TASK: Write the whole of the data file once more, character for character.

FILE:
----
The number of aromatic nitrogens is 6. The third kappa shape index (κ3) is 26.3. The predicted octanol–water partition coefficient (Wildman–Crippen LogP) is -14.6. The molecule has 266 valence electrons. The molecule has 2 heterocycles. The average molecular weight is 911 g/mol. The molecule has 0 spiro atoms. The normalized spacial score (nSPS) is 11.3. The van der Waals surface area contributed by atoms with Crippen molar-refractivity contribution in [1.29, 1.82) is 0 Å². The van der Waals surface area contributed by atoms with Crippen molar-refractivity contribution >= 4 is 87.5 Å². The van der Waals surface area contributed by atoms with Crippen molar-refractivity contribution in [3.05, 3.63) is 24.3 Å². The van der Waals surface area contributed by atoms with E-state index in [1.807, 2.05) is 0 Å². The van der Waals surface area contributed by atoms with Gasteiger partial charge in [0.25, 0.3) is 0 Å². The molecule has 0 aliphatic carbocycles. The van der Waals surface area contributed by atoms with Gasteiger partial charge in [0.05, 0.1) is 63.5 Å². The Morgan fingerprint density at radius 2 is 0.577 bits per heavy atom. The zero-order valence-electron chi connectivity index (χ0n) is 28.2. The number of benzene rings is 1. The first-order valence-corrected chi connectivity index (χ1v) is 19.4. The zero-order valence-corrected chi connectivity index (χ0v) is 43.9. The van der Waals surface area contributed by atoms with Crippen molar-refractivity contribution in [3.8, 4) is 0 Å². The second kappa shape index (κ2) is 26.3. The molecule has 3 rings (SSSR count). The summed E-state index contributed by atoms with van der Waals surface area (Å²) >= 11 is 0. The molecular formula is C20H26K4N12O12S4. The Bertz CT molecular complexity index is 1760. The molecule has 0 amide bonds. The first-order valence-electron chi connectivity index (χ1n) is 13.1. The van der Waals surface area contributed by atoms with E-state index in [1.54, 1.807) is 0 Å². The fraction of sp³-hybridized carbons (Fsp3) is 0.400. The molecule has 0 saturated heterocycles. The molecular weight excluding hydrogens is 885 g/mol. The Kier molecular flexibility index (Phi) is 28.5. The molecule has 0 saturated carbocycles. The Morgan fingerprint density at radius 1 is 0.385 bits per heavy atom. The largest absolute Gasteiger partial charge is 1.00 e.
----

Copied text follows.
The number of aromatic nitrogens is 6. The third kappa shape index (κ3) is 26.3. The predicted octanol–water partition coefficient (Wildman–Crippen LogP) is -14.6. The molecule has 266 valence electrons. The molecule has 2 heterocycles. The average molecular weight is 911 g/mol. The molecule has 0 spiro atoms. The normalized spacial score (nSPS) is 11.3. The van der Waals surface area contributed by atoms with Crippen molar-refractivity contribution in [1.29, 1.82) is 0 Å². The van der Waals surface area contributed by atoms with Crippen molar-refractivity contribution >= 4 is 87.5 Å². The van der Waals surface area contributed by atoms with Crippen molar-refractivity contribution in [3.05, 3.63) is 24.3 Å². The van der Waals surface area contributed by atoms with E-state index in [1.807, 2.05) is 0 Å². The van der Waals surface area contributed by atoms with Gasteiger partial charge in [0.25, 0.3) is 0 Å². The molecule has 0 aliphatic carbocycles. The van der Waals surface area contributed by atoms with Gasteiger partial charge in [0.05, 0.1) is 63.5 Å². The Morgan fingerprint density at radius 2 is 0.577 bits per heavy atom. The zero-order valence-electron chi connectivity index (χ0n) is 28.2. The number of benzene rings is 1. The first-order valence-corrected chi connectivity index (χ1v) is 19.4. The zero-order valence-corrected chi connectivity index (χ0v) is 43.9. The van der Waals surface area contributed by atoms with Crippen molar-refractivity contribution in [3.8, 4) is 0 Å². The second kappa shape index (κ2) is 26.3. The molecule has 3 rings (SSSR count). The summed E-state index contributed by atoms with van der Waals surface area (Å²) >= 11 is 0. The molecular formula is C20H26K4N12O12S4. The Bertz CT molecular complexity index is 1760. The molecule has 0 amide bonds. The first-order valence-electron chi connectivity index (χ1n) is 13.1. The van der Waals surface area contributed by atoms with E-state index in [1.54, 1.807) is 0 Å². The fraction of sp³-hybridized carbons (Fsp3) is 0.400. The molecule has 0 saturated heterocycles. The molecular weight excluding hydrogens is 885 g/mol. The Kier molecular flexibility index (Phi) is 28.5. The molecule has 0 saturated carbocycles. The Morgan fingerprint density at radius 1 is 0.385 bits per heavy atom. The largest absolute Gasteiger partial charge is 1.00 e.